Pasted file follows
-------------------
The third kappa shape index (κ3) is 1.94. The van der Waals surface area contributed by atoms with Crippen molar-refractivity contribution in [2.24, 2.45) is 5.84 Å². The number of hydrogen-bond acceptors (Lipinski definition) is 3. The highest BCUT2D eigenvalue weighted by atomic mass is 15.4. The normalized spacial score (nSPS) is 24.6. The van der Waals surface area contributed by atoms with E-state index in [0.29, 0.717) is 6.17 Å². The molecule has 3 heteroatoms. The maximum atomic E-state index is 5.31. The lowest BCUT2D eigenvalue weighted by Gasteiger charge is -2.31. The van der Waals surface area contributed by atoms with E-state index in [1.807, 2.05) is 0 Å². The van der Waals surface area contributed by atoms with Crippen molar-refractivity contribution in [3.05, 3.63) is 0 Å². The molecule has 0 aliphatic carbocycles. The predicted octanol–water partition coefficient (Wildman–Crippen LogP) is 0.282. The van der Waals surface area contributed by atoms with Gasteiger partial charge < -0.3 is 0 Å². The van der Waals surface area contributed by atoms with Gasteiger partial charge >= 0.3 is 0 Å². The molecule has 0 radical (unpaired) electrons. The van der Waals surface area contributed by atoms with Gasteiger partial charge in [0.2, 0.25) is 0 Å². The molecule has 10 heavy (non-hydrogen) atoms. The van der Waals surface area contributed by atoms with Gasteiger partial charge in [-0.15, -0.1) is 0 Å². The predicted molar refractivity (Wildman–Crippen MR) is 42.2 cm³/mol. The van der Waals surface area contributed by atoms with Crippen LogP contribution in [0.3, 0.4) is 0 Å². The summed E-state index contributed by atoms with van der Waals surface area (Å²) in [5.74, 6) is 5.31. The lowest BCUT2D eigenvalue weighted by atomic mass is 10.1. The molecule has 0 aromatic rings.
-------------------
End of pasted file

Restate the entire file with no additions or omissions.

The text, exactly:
The third kappa shape index (κ3) is 1.94. The van der Waals surface area contributed by atoms with Crippen molar-refractivity contribution in [2.24, 2.45) is 5.84 Å². The number of hydrogen-bond acceptors (Lipinski definition) is 3. The highest BCUT2D eigenvalue weighted by atomic mass is 15.4. The normalized spacial score (nSPS) is 24.6. The van der Waals surface area contributed by atoms with E-state index in [0.29, 0.717) is 6.17 Å². The molecule has 3 heteroatoms. The maximum atomic E-state index is 5.31. The lowest BCUT2D eigenvalue weighted by Gasteiger charge is -2.31. The van der Waals surface area contributed by atoms with E-state index in [1.807, 2.05) is 0 Å². The van der Waals surface area contributed by atoms with Crippen molar-refractivity contribution in [3.05, 3.63) is 0 Å². The molecule has 0 aliphatic carbocycles. The predicted octanol–water partition coefficient (Wildman–Crippen LogP) is 0.282. The van der Waals surface area contributed by atoms with Gasteiger partial charge < -0.3 is 0 Å². The van der Waals surface area contributed by atoms with Gasteiger partial charge >= 0.3 is 0 Å². The molecule has 0 radical (unpaired) electrons. The van der Waals surface area contributed by atoms with Gasteiger partial charge in [0.2, 0.25) is 0 Å². The molecule has 10 heavy (non-hydrogen) atoms. The van der Waals surface area contributed by atoms with Gasteiger partial charge in [-0.15, -0.1) is 0 Å². The predicted molar refractivity (Wildman–Crippen MR) is 42.2 cm³/mol. The van der Waals surface area contributed by atoms with Crippen LogP contribution in [0.3, 0.4) is 0 Å². The summed E-state index contributed by atoms with van der Waals surface area (Å²) in [5.74, 6) is 5.31. The lowest BCUT2D eigenvalue weighted by atomic mass is 10.1. The molecule has 0 aromatic rings.